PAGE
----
Three Reasons Why Labor Unions Can Contribute to Increased Workplace Safety

Members of labor unions can speak out about workplace safety risks without fear of reprisal. Furthermore, because labor unions can pressure companies to address safety issues, businesses are driven to address and prevent difficulties rather than risk experiencing significant productivity losses.

Unions and Workplace Safety

A labor union like TLU 987 is an association that acts as a link between its members and their respective employers. The basic goal of labor unions is to give workers the ability to bargain collectively for more favorable working conditions and benefits, among other things. The following are some of the most critical aspects of how labor unions can improve workplace safety.

Unions look after their members.

The Occupational Health and Safety Administration (OHSA) in Canada is responsible for monitoring and enforcing workplace safety regulations and investigating and fining enterprises that violate them. Labor unions submit complaints with OHSA on behalf of their members. Workplace safety inspections are more common in unionized businesses, and the prospect of unionization may drive employers to improve workplace safety practices. 

Unions help workers get the safest working environment

One of the most significant advantages that unions enjoy is the capacity to bargain collectively on behalf of their members. Frequently, employees may assume that they do not have a voice or that, if they do speak up, they would not have much influence in bringing about positive change in their workplace environment.

Workers who join a union pledge to bargain for their rights as a group in order to safeguard their own interests and that of their fellow workers. The result is that they have far greater bargaining power when negotiating for improved safety standards and more equitable working hours. Because of their ability to cover a large number of employees, companies are forced to reach a negotiated settlement.


Many people feel that the work of a labor union ends after the signature of a collective bargaining agreement, but this is not the case. Following the conclusion of a negotiating agreement, union officials engage with employees and management to ensure that the terms of the deal are adhered to on both sides of the table.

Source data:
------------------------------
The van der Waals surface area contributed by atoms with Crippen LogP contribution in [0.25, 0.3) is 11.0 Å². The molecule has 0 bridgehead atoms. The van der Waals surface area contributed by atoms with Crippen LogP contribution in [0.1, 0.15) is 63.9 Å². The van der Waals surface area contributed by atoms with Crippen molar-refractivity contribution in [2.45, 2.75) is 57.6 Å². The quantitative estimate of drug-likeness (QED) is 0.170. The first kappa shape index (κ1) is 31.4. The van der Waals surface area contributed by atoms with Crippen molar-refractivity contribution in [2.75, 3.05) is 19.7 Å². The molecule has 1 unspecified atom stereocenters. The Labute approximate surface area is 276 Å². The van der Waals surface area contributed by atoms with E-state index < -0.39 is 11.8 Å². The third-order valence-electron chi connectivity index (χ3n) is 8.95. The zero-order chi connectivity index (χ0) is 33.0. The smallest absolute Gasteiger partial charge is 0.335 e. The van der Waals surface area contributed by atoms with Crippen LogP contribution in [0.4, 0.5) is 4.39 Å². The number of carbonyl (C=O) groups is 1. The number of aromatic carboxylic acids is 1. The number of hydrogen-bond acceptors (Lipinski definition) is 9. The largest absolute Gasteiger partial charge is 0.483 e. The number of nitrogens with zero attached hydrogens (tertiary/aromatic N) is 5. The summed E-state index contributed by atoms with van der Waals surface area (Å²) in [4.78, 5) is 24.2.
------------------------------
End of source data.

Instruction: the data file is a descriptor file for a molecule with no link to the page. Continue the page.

Unionized workers get better health benefits.

95 percent of civilian unionized workers and 68 percent of non-unionized workers had access to employer-sponsored healthcare coverage in March 2019. Employees have access to the benefit regardless of whether or not they want to engage in the program. An employer-sponsored health plan was used by 84 percent of unionized workers and 54 percent of non-unionized workers in 2010. Eighty-eight percent of union workers joined, compared to only 79 percent of non-union workers who signed up in the same period.

The plan includes coverage for medical, dental, and vision services and coverage for outpatient prescription medicines. For both union and non-union employees, medical care and outpatient prescription drug coverage were the most readily available healthcare benefits.

According to the survey, most unionized employees had access to dental coverage, and more than half of them had access to vision coverage. Non-union workers had access to dental benefits in 40 percent of cases, but just 23 percent had access to vision coverage in most cases. Did this article raise your interest in unions? Click here to learn more about unions located in the Alberta area.


Labor unions and business organizations have a set of common goals. It is the goal of every company to serve their clients with a superior product or service. The goal of labor unions is to provide workers with the best possible working circumstances so that they can thrive in their jobs. Unions can work together to ensure that employees’ safety and productivity are on an equal playing field.